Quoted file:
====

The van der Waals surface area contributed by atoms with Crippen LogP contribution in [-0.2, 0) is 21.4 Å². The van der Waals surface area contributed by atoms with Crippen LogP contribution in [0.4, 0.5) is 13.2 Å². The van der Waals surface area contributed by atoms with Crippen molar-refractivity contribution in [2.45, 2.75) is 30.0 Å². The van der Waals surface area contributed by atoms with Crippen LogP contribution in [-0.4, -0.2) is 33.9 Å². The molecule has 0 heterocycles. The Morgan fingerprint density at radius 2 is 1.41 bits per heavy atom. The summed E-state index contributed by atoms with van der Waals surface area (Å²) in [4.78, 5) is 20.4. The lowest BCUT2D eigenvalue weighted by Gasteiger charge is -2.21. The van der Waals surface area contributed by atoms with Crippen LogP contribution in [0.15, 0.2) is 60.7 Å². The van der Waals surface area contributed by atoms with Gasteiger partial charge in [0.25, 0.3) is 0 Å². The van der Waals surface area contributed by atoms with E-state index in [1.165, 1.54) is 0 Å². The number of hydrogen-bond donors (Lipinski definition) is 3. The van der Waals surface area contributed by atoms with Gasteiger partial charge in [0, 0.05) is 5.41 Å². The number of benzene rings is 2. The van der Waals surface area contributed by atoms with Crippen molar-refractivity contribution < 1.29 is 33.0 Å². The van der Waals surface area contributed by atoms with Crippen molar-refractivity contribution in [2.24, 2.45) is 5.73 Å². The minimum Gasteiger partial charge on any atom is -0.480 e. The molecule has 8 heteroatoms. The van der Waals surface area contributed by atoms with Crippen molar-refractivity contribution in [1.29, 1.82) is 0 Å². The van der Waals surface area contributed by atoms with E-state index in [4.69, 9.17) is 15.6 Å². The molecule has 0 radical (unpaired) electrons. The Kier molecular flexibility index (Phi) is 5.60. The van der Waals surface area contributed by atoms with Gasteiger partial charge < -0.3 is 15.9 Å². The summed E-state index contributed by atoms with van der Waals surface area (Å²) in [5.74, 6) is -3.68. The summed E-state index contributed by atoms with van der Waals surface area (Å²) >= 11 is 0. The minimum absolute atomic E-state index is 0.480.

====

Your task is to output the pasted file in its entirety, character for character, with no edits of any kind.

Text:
The van der Waals surface area contributed by atoms with Crippen LogP contribution in [-0.2, 0) is 21.4 Å². The van der Waals surface area contributed by atoms with Crippen LogP contribution in [0.4, 0.5) is 13.2 Å². The van der Waals surface area contributed by atoms with Crippen molar-refractivity contribution in [2.45, 2.75) is 30.0 Å². The van der Waals surface area contributed by atoms with Crippen LogP contribution in [-0.4, -0.2) is 33.9 Å². The molecule has 0 heterocycles. The Morgan fingerprint density at radius 2 is 1.41 bits per heavy atom. The summed E-state index contributed by atoms with van der Waals surface area (Å²) in [4.78, 5) is 20.4. The lowest BCUT2D eigenvalue weighted by Gasteiger charge is -2.21. The van der Waals surface area contributed by atoms with Crippen LogP contribution in [0.15, 0.2) is 60.7 Å². The van der Waals surface area contributed by atoms with Gasteiger partial charge in [0.25, 0.3) is 0 Å². The van der Waals surface area contributed by atoms with E-state index in [1.165, 1.54) is 0 Å². The number of hydrogen-bond donors (Lipinski definition) is 3. The van der Waals surface area contributed by atoms with Gasteiger partial charge in [0, 0.05) is 5.41 Å². The number of benzene rings is 2. The van der Waals surface area contributed by atoms with Crippen molar-refractivity contribution < 1.29 is 33.0 Å². The van der Waals surface area contributed by atoms with Crippen molar-refractivity contribution in [2.24, 2.45) is 5.73 Å². The minimum Gasteiger partial charge on any atom is -0.480 e. The molecule has 8 heteroatoms. The van der Waals surface area contributed by atoms with Crippen molar-refractivity contribution in [1.29, 1.82) is 0 Å². The van der Waals surface area contributed by atoms with E-state index in [4.69, 9.17) is 15.6 Å². The molecule has 0 radical (unpaired) electrons. The Kier molecular flexibility index (Phi) is 5.60. The van der Waals surface area contributed by atoms with Gasteiger partial charge < -0.3 is 15.9 Å². The summed E-state index contributed by atoms with van der Waals surface area (Å²) in [5.74, 6) is -3.68. The summed E-state index contributed by atoms with van der Waals surface area (Å²) >= 11 is 0. The minimum absolute atomic E-state index is 0.480.